When you’re getting started in TEFL and deciding which certification to take, one thing to keep in mind is whether or not the course provider is accredited. In fact, we’ve put it as one of our six questions to ask when choosing a TEFL course.
In this article, we look at what TEFL accreditation is and whether it’s important.
What is TEFL accreditation?
So first of all, what is TEFL accreditation and what does it involve?
TEFL accreditation is a form of quality assurance. An external organisation comes up with a set of standards which it believes providers should adhere to in order to deliver a quality training program. Providers apply to be accredited by this body, who then carry out an assessment.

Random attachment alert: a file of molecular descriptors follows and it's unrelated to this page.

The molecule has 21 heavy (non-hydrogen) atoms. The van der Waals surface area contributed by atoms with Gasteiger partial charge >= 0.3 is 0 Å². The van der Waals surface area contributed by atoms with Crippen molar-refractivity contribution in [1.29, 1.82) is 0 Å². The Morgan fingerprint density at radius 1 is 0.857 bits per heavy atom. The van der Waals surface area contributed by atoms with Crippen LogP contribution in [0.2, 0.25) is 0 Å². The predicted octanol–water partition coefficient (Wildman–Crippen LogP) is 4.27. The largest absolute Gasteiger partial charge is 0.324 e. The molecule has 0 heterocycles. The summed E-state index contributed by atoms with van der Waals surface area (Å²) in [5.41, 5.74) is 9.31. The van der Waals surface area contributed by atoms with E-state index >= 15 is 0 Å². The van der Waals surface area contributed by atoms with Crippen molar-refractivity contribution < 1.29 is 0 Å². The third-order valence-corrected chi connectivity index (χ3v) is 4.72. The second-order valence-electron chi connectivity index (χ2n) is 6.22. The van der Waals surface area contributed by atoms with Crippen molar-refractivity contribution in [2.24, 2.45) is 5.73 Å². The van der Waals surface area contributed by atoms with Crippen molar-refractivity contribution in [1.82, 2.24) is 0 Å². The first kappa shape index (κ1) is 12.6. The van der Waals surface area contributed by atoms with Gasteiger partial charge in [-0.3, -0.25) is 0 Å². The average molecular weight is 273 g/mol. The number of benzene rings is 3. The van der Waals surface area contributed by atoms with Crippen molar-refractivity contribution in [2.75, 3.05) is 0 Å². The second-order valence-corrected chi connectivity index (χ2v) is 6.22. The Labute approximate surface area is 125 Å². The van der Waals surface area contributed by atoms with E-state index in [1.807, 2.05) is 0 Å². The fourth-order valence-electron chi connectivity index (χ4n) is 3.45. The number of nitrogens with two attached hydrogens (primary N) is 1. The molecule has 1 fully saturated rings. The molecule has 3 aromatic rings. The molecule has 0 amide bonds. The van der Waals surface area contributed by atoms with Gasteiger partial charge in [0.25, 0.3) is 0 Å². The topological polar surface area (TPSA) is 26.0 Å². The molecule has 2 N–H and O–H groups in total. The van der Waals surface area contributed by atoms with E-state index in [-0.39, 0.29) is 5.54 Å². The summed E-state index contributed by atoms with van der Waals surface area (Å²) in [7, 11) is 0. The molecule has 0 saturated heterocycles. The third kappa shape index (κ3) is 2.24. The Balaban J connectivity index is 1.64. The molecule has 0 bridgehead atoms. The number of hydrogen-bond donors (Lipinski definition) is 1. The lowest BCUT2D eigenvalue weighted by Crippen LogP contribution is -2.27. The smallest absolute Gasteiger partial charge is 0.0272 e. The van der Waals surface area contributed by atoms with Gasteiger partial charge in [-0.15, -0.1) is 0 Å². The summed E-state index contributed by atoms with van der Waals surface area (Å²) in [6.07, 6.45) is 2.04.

What happens during this assessment depends on the standards that have been set, but it usually involves someone from the accrediting body visiting the course provider, observing the course and trainers (some accrediting bodies impose fairly strict requirements on the course syllabus, others allow more leeway), talking to employees, looking at processes and procedures, and so on. On the basis of this they decide if their standards have been met.
If so, then the TEFL course provider is accredited by that body.
The process shouldn’t stop there. Good accrediting bodies should assess and moderate the provider periodically to ensure that standards haven’t slipped. Ideally, the accrediting body should be actively involved with every course that the provider gives, for example assessing some of the coursework done by trainees.
Why is TEFL accreditation important?